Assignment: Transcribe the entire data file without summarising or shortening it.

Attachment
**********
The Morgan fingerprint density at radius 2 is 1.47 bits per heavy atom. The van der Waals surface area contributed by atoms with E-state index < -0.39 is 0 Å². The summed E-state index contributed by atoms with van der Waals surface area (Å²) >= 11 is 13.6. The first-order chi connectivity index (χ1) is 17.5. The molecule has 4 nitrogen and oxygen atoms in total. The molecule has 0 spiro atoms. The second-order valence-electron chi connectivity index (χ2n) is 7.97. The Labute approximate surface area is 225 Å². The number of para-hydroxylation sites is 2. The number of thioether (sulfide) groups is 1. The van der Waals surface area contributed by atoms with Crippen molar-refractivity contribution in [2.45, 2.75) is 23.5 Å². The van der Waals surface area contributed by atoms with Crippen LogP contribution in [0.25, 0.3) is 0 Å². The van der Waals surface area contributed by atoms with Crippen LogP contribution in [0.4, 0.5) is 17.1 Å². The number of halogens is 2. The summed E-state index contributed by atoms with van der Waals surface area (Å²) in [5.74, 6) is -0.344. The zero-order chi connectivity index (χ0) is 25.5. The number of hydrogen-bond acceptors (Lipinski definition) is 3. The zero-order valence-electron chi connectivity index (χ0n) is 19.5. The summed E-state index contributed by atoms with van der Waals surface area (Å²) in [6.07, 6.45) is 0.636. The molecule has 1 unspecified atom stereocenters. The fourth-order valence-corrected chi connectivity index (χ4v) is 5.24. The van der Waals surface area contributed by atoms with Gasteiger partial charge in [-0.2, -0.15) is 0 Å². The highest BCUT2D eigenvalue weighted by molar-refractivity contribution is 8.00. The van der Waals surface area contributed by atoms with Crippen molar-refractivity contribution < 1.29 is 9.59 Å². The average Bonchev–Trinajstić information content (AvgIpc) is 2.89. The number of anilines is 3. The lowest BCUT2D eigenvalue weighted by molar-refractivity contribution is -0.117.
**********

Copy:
The Morgan fingerprint density at radius 2 is 1.47 bits per heavy atom. The van der Waals surface area contributed by atoms with E-state index < -0.39 is 0 Å². The summed E-state index contributed by atoms with van der Waals surface area (Å²) >= 11 is 13.6. The first-order chi connectivity index (χ1) is 17.5. The molecule has 4 nitrogen and oxygen atoms in total. The molecule has 0 spiro atoms. The second-order valence-electron chi connectivity index (χ2n) is 7.97. The Labute approximate surface area is 225 Å². The number of para-hydroxylation sites is 2. The number of thioether (sulfide) groups is 1. The van der Waals surface area contributed by atoms with Crippen molar-refractivity contribution in [2.45, 2.75) is 23.5 Å². The van der Waals surface area contributed by atoms with Crippen LogP contribution in [0.25, 0.3) is 0 Å². The van der Waals surface area contributed by atoms with Crippen LogP contribution in [0.4, 0.5) is 17.1 Å². The number of halogens is 2. The summed E-state index contributed by atoms with van der Waals surface area (Å²) in [5.74, 6) is -0.344. The zero-order chi connectivity index (χ0) is 25.5. The number of hydrogen-bond acceptors (Lipinski definition) is 3. The zero-order valence-electron chi connectivity index (χ0n) is 19.5. The summed E-state index contributed by atoms with van der Waals surface area (Å²) in [6.07, 6.45) is 0.636. The molecule has 1 unspecified atom stereocenters. The fourth-order valence-corrected chi connectivity index (χ4v) is 5.24. The van der Waals surface area contributed by atoms with Gasteiger partial charge in [-0.2, -0.15) is 0 Å². The highest BCUT2D eigenvalue weighted by molar-refractivity contribution is 8.00. The van der Waals surface area contributed by atoms with Crippen molar-refractivity contribution < 1.29 is 9.59 Å². The average Bonchev–Trinajstić information content (AvgIpc) is 2.89. The number of anilines is 3. The lowest BCUT2D eigenvalue weighted by molar-refractivity contribution is -0.117.